Six Hours



The day had finally arrived. As the bright red rental car pulled into the house’s long driveway, I darted out of the door and, much to the dismay of the treatment staff, I ran as fast as I could to the car. I opened the door and fell into the arms of my beloved husband, Jordan. He was as handsome as ever on that cold Christmas morning. Our hug felt like eternity. I did not want to let him go. He finally peeled me off and we walked into the house. I could not wait to introduce him to my new ‘home’ and the people inside. I was in treatment. It was Christmas Day. We had six hours together.


St. Michael Catholic Church. The pews were filled with families and the Christmas spirit was in the air. I was beaming as I clutched Jordan’s arm. Even though it had only been two weeks since our tearful airport goodbye, I felt like I had not seen him in years. Probably going to mass (a place of reflection and silence) was not the smartest idea for us. We could not stop talking and smiling. We were like two teenagers, snuggling in the back pew whispering about anything and everything. We were giddy.


Santa Claus comes to treatment. Jordan unloaded his trunk gift by gift. To my surprise, my friends and family sent Jordan up with tons of cards, letters and gifts to lift my spirits. I was beyond touched by everyone’s thoughtfulness and had to laugh at some of the gifts (i.e. a massive bedazzled ring that only my mother would send to someone in treatment…got to love her and it did brighten my spirits on numerous occasions). But there were not enough gifts in the world to help me forget the ticking clock on the wall.


Lunch. All visitors had to leave while we ate lunch, but they could return in an hour. Jordan gave me a quick kiss good-bye and off he went.


Even though I was still on Level 1 (meaning 24/7 supervision), a staff member allowed Jordan and me to have some time to ourselves in the nutritionist’s office. There, we snuggled up on a small love-seat, but we didn’t mind the tiny office and stiff couch…we were together and that was all that mattered. We called our families, took some videos and silly pictures. But as time wore on, we eventually just sat in silence. We were out of stories and the reality of the inevitable was approaching.


Snack Time. Jordan sat in the office as I went to the kitchen to make my snack. I skipped back in, trying to stay positive and make the most of our last two hours. I sat down with my plate, which held a Nutella wrap and apple slices. Jordan looked at my plate, then back at me and smiled. He did not say anything. He did not need to. I proudly smiled back at him. As I enjoyed my new favorite snack (Nutella-OMG…ah-mazing), we were entertained by fellow CH friends who snuck into the office…that is until the staff kicked them out.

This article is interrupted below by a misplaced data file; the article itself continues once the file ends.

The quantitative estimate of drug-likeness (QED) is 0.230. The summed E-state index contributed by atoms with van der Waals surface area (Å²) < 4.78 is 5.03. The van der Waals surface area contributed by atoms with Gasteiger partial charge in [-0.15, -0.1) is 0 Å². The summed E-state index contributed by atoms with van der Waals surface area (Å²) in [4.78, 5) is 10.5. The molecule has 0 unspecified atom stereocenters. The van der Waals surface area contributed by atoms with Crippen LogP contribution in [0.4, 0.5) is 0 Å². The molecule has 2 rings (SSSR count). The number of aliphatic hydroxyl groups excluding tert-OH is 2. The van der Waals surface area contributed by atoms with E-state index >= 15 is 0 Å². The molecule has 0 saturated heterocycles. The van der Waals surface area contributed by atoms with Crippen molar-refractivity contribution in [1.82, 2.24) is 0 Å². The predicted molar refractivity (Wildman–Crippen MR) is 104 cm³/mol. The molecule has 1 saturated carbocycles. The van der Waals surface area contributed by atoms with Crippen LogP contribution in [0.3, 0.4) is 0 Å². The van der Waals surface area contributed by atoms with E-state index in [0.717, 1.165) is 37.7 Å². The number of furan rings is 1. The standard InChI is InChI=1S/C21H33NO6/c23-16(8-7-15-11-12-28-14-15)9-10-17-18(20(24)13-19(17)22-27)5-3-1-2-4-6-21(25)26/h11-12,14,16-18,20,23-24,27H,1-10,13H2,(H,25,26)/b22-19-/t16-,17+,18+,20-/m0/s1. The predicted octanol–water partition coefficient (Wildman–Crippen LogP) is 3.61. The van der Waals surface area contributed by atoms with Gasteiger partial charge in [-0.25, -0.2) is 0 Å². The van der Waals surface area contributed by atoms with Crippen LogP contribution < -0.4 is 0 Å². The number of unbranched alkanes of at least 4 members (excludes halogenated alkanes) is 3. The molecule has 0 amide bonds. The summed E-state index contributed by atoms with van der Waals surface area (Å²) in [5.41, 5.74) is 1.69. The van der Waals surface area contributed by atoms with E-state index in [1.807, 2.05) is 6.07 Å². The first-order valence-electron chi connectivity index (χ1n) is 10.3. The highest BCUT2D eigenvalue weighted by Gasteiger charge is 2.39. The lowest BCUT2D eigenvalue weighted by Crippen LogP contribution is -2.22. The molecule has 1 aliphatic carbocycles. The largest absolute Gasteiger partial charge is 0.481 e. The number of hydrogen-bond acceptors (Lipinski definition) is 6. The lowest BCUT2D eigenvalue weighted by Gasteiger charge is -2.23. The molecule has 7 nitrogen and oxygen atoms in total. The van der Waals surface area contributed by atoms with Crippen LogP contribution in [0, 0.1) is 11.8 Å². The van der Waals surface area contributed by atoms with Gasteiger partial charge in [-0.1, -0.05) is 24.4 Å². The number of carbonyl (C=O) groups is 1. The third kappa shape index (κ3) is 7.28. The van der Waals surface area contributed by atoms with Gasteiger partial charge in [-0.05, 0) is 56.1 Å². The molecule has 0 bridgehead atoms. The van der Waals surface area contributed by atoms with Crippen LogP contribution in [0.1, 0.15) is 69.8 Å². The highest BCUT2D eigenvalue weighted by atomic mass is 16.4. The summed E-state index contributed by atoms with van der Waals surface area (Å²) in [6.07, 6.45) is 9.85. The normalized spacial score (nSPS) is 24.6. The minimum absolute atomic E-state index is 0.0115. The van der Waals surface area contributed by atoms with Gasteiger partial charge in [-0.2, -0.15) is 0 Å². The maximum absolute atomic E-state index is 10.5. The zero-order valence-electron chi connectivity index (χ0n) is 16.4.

One hour. Sixty minutes. The room was silent except for my quiet sniffles muffled in Jordan’s sweater.


Time was up. The staff member knocked on the glass door and nodded solemnly. The inevitable goodbye was here. My quiet sniffles turned to sobs, still muffled in Jordan’s sweater. As we walked onto the porch, the bitter winter wind took our breaths away. There were no more brave faces nor smiles to hide the tears. The thought of him leaving was too much to bear, but what made my heart ache even more was not knowing when I would see him again. Six hours was not enough. I needed more time. I needed him. But he had to go. Jordan’s eyes overflowed with tears as he tried to mutter how proud he was of me and how important it was that I continue to stay strong and get healthy so that next Christmas we will be together at our home. He peeled my arms one by one from his waist and took off his red sweater. He wrapped it around me and gave me a simple kiss and one last hug before he turned to walk to the car. I sobbed alone on the porch, clutching his sweater. As his taillights disappeared among the trees, my knees weakened and I sank into the porch swing. Rocking back and forth, back and forth, crying into the red sweater that smelled of my Jordan.



The house was quiet, except for the whirring of my coffeepot. My husband and son were still asleep and I was alone in the kitchen. I tightly grasped my warm coffee cup as I gazed upon our glowing Christmas tree and the presents flowing from its base. I quietly reflected on that Christmas Day two years ago and the mere six hours Jordan and I had together. How far I have come since then…how far we have come.

Recovery has brought me blessings in all shapes and sizes and Christmas Day is one of them. Having those six hours, taught Jordan and me to appreciate every moment together. Whether it is Christmas Day or a Tuesday in May, we try to make the most of every second together and treat everyday like Christmas Day.

This year, we got to play Santa and spoil our precious baby boy on his very first Christmas. This year was start of new traditions. And while I look ahead to many more Christmas miracles, I will never forget that Christmas Day two years ago.

Two years ago, we had six hours. Today, we have eternity.

Merry Christmas, my sweet husband. All my love.

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  • alisonsmela
    December 26, 2012 at 3:55 pm

    What a beautiful gift to be giving to yourself and your family; the gift of foundational healthy recovery. Thank you for allowing me an opportunity to witness the miracle of that recovery. To see how far you’ve come and how much you’ve grown by paralleling the past and present overwhelms me. Tis the season to become awakened; allowing these precious moments of glory to be keenly experienced.